East Rock Park was designed from 1882 to 1895 by Donald Grant Mitchell, a 19th-century pop literature author who took up scientific farming and landscape design. Interesting combination. This natural arch occurs right by a manmade bridge designed by Mitchell. He also created the paths, walkways, trails, and planting schema.
No matter what you see here, the earliest paintings of East Rock showed bare rock with no trees, so that the sandstone strata at the base was visible. We just don’t use as much wood as they did for 19th-century fireplaces, so now New England is forested in a way it wasn’t then.
Diane Reeves, with the New Haven Symphony Orchestra, performed on the Green, closing off a great day. But the real highlight for me was Bibliotherapy.
Bibliotherapy (for adults) is the brainchild of Susan Elderkin, who has moved from England to Hamden, my home town. In her book The Novel Cure and the workshop today, she explained how we can be healed by a book, instead of with drugs. Right on, sister!
To get started, she and her best friend and co-author Ella Berthoud parked a vintage ambulance in a field in Suffolk, England and put out a blackboard with appointment times. Then they started dispensing prescriptions of books to read.
They had developed the practice on each other, addressing wallowing and romantic problems and I-hate-men moods, etc. Susan explained that fiction doesn’t tell us what to do, but instead shows up by example (or dis-example), leaving us to decide how to proceed on our own. She said, we could read self-help which tells us what to do–Feel the Fear and Do It Anyway— or read To Kill a Mockingbird. You get the idea.
You know that feeling of being transported by a book. Well, Susan studied how the brain works, so that being transported leads to transformation. She articulated that when we read, we hear a narrative voice that displaces our own. We “cease to be,” we “become the story.” Reading is similar to actually doing something about the issue. It is an “alternative form of living” that creates a vivid, shared intimacy with the book. The book and its world keeps us from being alone with our issue, even if the plot line is wildly different from our own.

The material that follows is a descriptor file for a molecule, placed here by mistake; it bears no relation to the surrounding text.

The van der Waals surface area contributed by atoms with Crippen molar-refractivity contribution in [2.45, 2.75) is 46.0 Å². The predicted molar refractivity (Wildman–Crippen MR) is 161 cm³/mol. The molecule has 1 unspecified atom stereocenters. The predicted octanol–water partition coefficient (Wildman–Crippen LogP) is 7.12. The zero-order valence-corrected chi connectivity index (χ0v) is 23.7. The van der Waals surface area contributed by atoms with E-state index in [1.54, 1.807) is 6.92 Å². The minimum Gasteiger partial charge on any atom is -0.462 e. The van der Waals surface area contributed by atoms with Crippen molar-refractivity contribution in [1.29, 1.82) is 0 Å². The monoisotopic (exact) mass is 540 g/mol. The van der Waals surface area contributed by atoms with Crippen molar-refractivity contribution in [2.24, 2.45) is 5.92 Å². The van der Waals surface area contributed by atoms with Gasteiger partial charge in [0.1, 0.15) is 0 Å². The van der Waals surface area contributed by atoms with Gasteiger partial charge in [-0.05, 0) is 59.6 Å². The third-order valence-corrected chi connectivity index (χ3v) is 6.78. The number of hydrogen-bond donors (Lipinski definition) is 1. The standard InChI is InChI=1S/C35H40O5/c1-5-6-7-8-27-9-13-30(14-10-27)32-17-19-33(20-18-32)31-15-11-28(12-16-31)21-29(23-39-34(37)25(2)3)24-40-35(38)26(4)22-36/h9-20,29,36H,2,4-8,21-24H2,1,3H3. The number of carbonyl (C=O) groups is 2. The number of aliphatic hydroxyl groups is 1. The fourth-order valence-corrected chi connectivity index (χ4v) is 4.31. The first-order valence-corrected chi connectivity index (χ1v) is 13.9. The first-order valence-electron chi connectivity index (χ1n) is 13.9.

Susan says that recommending a book is “almost as good as writing it.” She called for us to read so we can “give the gift of recommending,” which brought tears to my eyes. When she called for a volunteer, guess who forced her way onstage? Yep.
Through a prescribed set of questions, Susan got to know my reading habits and preferences. Then I stated my issue simply. Even though I’m “following my bliss,” “doing what I love,” I’m still waiting for the “money to follow.” Susan tenderly probed, and then she filled out a literal prescription for me to read: Stoner by John Williams and to re-read Bel Canto by Ann Patchett and Ragtime by E.L. Doctorow. I can hardly wait to see how my world might change through this focused reading.
But first, there’s more Arts & Ideas. Tomorrow brings a rose garden, a Split Knuckle Theatre performance piece called “Endurance” that is a mash-up of office politics and the Shackleton voyage-disaster, and a tour of a 100 year old shul. And then there’s more and more as the week progresses…not a dull art or idea in sight!